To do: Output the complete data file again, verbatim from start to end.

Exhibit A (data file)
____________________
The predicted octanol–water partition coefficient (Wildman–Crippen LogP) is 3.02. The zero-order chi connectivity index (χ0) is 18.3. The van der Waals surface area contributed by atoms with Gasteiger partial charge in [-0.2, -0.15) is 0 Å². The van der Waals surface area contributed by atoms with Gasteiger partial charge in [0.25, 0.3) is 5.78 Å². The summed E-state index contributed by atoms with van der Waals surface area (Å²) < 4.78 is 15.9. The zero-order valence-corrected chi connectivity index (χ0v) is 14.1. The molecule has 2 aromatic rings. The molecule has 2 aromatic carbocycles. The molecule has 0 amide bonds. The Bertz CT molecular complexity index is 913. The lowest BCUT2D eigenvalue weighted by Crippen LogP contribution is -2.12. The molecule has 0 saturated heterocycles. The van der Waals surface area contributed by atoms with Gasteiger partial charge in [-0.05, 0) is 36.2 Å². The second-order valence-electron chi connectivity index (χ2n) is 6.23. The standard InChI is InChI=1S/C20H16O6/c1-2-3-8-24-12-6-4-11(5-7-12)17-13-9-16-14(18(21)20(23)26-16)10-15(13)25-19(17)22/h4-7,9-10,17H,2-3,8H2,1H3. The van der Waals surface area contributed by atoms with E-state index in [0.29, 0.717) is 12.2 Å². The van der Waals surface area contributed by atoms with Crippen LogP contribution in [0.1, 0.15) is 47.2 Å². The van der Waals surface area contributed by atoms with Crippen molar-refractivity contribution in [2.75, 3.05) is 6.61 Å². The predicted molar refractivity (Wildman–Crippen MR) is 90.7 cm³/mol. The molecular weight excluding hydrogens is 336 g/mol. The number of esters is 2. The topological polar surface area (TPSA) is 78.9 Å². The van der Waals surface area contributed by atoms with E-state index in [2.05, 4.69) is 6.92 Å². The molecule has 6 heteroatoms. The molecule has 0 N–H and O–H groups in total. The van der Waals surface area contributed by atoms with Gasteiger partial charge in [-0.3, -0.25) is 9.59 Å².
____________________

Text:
The predicted octanol–water partition coefficient (Wildman–Crippen LogP) is 3.02. The zero-order chi connectivity index (χ0) is 18.3. The van der Waals surface area contributed by atoms with Gasteiger partial charge in [-0.2, -0.15) is 0 Å². The van der Waals surface area contributed by atoms with Gasteiger partial charge in [0.25, 0.3) is 5.78 Å². The summed E-state index contributed by atoms with van der Waals surface area (Å²) < 4.78 is 15.9. The zero-order valence-corrected chi connectivity index (χ0v) is 14.1. The molecule has 2 aromatic rings. The molecule has 2 aromatic carbocycles. The molecule has 0 amide bonds. The Bertz CT molecular complexity index is 913. The lowest BCUT2D eigenvalue weighted by Crippen LogP contribution is -2.12. The molecule has 0 saturated heterocycles. The van der Waals surface area contributed by atoms with Gasteiger partial charge in [-0.05, 0) is 36.2 Å². The second-order valence-electron chi connectivity index (χ2n) is 6.23. The standard InChI is InChI=1S/C20H16O6/c1-2-3-8-24-12-6-4-11(5-7-12)17-13-9-16-14(18(21)20(23)26-16)10-15(13)25-19(17)22/h4-7,9-10,17H,2-3,8H2,1H3. The van der Waals surface area contributed by atoms with E-state index in [0.29, 0.717) is 12.2 Å². The van der Waals surface area contributed by atoms with Crippen LogP contribution in [0.1, 0.15) is 47.2 Å². The van der Waals surface area contributed by atoms with Crippen molar-refractivity contribution in [2.75, 3.05) is 6.61 Å². The predicted molar refractivity (Wildman–Crippen MR) is 90.7 cm³/mol. The molecular weight excluding hydrogens is 336 g/mol. The number of esters is 2. The topological polar surface area (TPSA) is 78.9 Å². The van der Waals surface area contributed by atoms with E-state index in [2.05, 4.69) is 6.92 Å². The molecule has 6 heteroatoms. The molecule has 0 N–H and O–H groups in total. The van der Waals surface area contributed by atoms with Gasteiger partial charge in [-0.3, -0.25) is 9.59 Å².